Columns » Opinion

BROCK’S BANTER: The Northern Light?

April 26, 2017   ·   0 Comments

By Brock Weir

When it rains it pours – and, in Aurora’s case, especially when the sun is shining.
If you had no particular plans to get away for the weekend, there was plenty over the last few days to keep you occupied, whether you trekked into Sheppard’s Bush for a tasty stack of pancakes and sausage whipped up by the Aurora Lions, spent a 10 minutes at the Aurora Public Library honing a new skill, taking in a skilled concert at Town Park courtesy of St. Andrew’s College, or getting new backyard and household ideas at the remarkable annual Aurora Home Show, hosted by the Aurora Chamber of Commerce.
My weekend began at the latter, as it often does each year, taking in the new and creative displays that fill up the Stronach Aurora Recreation Complex. Each year, there are new and interesting products to catch the eye and usually the vendors go to new lengths to keep whatever product or service they are hawking fresh and exciting.
This year was no exception.
As I toured around the arena floors with a couple of colleagues, we began keeping mental tallies of what communities each vendor came from. So many came from Aurora, but there were dozens of vendors from Newmarket, and even further afield. One, we noted, had even come as far as Niagara Falls to sell her photographic chalkboards.
Such is the draw of the Aurora Home Show.
But, there was a trend to note.
Of the out-of-towners, the majority came from Newmarket. That is not surprising in any way, of course, but what was slightly surprising was the tone in one of our group’s voice.
It seemed the very mention of flourishing businesses along Newmarket’s bustling Main Street garnered a slightly dismissive chuckle – not a chuckle at what Newmarket has been able to achieve along its main drag, but simply what seemed like a built-in bias against our neighbours to the north, developed simply by nature of living in Aurora for more than a decade.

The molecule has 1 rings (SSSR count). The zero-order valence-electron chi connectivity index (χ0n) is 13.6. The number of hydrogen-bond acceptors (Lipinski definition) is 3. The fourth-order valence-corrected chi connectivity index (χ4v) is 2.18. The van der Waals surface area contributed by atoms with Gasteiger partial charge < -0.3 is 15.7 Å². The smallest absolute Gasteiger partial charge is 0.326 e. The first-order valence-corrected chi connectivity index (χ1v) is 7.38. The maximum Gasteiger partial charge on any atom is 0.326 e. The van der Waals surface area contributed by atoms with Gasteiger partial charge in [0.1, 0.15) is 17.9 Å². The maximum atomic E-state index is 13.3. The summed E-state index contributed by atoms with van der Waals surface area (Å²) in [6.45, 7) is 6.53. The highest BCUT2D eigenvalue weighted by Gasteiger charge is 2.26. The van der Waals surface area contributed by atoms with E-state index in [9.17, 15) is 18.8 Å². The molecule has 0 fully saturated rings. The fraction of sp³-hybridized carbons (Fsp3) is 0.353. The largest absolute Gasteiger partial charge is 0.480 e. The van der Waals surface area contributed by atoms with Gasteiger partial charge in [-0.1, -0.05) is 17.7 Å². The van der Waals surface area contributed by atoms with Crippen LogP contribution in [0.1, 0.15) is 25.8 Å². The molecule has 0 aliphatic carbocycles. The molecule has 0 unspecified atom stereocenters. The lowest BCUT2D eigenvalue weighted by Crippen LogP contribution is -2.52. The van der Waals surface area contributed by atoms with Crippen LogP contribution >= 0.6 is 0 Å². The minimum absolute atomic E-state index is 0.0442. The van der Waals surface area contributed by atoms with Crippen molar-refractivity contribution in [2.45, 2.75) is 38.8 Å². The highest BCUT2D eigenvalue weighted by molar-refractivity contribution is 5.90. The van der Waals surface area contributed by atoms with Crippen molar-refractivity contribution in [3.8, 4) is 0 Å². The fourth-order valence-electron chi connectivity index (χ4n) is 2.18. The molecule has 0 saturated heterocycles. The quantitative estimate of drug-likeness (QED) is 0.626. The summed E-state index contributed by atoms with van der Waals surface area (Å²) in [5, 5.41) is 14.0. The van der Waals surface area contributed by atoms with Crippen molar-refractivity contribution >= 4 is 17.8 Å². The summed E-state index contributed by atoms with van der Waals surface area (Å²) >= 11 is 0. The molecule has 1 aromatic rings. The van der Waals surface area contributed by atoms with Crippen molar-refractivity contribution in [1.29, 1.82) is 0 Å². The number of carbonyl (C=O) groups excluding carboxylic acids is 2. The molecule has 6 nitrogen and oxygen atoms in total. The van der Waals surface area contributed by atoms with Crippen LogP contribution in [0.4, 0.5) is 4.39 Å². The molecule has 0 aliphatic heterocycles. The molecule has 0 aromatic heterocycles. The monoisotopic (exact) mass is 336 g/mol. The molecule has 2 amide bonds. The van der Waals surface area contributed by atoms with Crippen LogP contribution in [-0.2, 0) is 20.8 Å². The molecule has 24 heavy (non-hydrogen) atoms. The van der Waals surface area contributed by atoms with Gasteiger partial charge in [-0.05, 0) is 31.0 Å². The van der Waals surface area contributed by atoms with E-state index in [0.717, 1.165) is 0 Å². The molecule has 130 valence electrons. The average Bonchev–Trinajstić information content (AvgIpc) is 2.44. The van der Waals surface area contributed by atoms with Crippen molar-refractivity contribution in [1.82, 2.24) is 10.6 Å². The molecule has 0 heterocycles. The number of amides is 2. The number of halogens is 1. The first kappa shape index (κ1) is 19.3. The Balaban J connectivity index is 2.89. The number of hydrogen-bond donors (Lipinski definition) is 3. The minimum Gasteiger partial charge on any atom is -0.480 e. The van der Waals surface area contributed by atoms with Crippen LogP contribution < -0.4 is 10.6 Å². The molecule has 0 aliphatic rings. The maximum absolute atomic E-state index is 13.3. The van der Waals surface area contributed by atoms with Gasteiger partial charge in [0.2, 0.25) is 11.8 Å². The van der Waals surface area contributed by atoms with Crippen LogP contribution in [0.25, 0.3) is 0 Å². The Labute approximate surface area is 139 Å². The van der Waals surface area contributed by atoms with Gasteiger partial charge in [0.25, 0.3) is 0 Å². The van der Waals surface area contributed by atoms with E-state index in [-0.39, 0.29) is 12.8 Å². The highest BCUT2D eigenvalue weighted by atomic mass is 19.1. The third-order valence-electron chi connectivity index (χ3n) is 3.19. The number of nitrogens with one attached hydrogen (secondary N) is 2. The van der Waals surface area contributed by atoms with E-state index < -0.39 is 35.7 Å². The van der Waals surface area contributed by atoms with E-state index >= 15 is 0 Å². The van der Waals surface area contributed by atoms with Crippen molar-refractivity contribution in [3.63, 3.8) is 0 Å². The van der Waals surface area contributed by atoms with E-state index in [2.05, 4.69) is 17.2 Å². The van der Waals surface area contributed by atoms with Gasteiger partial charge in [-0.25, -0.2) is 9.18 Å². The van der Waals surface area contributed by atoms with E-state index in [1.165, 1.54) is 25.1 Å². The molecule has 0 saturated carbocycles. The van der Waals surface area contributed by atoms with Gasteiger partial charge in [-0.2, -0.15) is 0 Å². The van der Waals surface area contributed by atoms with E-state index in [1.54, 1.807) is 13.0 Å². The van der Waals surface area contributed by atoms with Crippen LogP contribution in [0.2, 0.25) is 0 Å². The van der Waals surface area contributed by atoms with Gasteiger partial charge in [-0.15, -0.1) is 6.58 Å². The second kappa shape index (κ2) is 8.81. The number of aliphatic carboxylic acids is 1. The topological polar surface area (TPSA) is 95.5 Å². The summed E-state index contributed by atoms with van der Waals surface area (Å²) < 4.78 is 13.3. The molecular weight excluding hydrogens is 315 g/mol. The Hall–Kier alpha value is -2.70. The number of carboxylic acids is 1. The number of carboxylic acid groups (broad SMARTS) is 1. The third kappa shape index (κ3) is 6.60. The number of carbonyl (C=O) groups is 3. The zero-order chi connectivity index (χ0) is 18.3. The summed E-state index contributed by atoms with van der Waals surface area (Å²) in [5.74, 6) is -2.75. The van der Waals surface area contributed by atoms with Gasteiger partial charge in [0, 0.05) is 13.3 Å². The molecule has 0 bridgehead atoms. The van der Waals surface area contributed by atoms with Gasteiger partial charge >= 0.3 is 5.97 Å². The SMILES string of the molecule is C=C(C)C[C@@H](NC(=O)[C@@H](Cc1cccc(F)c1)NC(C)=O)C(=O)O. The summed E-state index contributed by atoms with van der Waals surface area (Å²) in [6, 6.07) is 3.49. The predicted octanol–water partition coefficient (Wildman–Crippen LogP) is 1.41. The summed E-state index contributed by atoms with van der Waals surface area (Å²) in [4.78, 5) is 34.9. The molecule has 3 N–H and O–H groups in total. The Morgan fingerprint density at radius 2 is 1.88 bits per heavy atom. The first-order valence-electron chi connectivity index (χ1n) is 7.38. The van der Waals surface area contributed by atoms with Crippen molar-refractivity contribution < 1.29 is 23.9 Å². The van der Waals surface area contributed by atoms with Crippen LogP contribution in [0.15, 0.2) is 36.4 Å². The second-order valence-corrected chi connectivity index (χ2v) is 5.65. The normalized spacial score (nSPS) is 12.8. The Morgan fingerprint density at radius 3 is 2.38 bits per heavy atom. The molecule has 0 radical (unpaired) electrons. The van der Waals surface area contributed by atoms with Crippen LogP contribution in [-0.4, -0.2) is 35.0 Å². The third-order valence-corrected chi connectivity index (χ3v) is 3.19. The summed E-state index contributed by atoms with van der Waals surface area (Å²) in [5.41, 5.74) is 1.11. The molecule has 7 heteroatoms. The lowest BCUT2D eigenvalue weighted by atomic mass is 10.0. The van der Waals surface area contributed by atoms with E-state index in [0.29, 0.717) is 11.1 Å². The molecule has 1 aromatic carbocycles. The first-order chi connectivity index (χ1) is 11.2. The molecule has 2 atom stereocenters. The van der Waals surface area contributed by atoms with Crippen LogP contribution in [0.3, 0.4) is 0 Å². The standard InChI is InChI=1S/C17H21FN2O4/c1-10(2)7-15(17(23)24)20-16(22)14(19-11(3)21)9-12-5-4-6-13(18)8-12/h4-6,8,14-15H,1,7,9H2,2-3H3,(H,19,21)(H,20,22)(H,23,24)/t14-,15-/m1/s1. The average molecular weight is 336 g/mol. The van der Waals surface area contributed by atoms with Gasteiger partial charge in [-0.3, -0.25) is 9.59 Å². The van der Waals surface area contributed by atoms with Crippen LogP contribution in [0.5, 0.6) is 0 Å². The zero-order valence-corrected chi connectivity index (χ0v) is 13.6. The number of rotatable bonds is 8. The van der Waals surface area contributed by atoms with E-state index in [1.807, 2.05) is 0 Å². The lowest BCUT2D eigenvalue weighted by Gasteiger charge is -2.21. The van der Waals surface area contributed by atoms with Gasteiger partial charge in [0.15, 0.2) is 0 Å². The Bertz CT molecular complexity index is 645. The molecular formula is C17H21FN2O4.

It was, in the end, simply a reflex, and the resurgence of Main Street Newmarket was duly – and I don’t think grudgingly – appreciated.
Friday night’s exchange reminded me of another exchange which took place a few days earlier at Tuesday evening’s marathon four-plus hour Council meeting, at which just a handful of items of significance were discussed. Outside of nearly 90 minutes of discussion over two homes on Machell Avenue, the majority of the discussion zeroed in on two issues: Mavrinac Park, and whether or not to implement internet voting in time for the next municipal election.
Last week, I predicted this last item, like so many, would be deferred to another day pending at least one further staff discussion. It was a safe bet, I thought, as so many good ideas die this way, but I was surprised to see the matter voted down outright – at least, pending a final decision this week, and this is being written prior to the final outcome.
Aurora, as of late, seems to be on a communications kick. With a new Manager of Corporate Communications in place, everything seemed to be on track. Ideas bandied about by elected officials on new and innovative ways of communicating with residents were finally gaining traction by the people able to implement such plans, new and exciting ideas from staff were being considered, and residents were also being engaged on topics they previously were not.
It seemed to me that broadening the way residents are able to cast their respective votes would be carried along with this current – after all, what better way is there to communicate with your constituents than making them able to have their say as quick, convenient and painless as possible.